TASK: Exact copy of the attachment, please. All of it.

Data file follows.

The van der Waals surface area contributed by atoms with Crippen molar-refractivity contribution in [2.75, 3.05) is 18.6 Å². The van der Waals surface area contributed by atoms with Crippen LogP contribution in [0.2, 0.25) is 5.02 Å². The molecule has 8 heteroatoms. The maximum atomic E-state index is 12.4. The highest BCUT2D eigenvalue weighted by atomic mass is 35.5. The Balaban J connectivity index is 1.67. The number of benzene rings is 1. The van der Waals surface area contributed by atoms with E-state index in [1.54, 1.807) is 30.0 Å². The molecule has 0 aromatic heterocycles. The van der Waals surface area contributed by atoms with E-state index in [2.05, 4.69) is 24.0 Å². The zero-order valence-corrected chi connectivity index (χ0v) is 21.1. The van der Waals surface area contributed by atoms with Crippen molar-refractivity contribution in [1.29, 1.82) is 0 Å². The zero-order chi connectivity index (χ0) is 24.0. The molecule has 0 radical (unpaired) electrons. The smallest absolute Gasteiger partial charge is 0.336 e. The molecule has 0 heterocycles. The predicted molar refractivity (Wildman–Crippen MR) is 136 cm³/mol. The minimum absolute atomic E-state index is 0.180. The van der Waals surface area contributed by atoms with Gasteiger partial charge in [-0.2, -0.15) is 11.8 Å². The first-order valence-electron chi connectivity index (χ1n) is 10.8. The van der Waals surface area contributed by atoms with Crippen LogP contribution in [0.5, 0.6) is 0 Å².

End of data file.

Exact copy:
The van der Waals surface area contributed by atoms with Crippen molar-refractivity contribution in [2.75, 3.05) is 18.6 Å². The van der Waals surface area contributed by atoms with Crippen LogP contribution in [0.2, 0.25) is 5.02 Å². The molecule has 8 heteroatoms. The maximum atomic E-state index is 12.4. The highest BCUT2D eigenvalue weighted by atomic mass is 35.5. The Balaban J connectivity index is 1.67. The number of benzene rings is 1. The van der Waals surface area contributed by atoms with E-state index in [1.54, 1.807) is 30.0 Å². The molecule has 0 aromatic heterocycles. The van der Waals surface area contributed by atoms with E-state index in [2.05, 4.69) is 24.0 Å². The zero-order valence-corrected chi connectivity index (χ0v) is 21.1. The van der Waals surface area contributed by atoms with Crippen molar-refractivity contribution in [1.29, 1.82) is 0 Å². The zero-order chi connectivity index (χ0) is 24.0. The molecule has 0 radical (unpaired) electrons. The smallest absolute Gasteiger partial charge is 0.336 e. The molecule has 0 heterocycles. The predicted molar refractivity (Wildman–Crippen MR) is 136 cm³/mol. The minimum absolute atomic E-state index is 0.180. The van der Waals surface area contributed by atoms with Gasteiger partial charge in [-0.2, -0.15) is 11.8 Å². The first-order valence-electron chi connectivity index (χ1n) is 10.8. The van der Waals surface area contributed by atoms with Crippen LogP contribution in [0.5, 0.6) is 0 Å².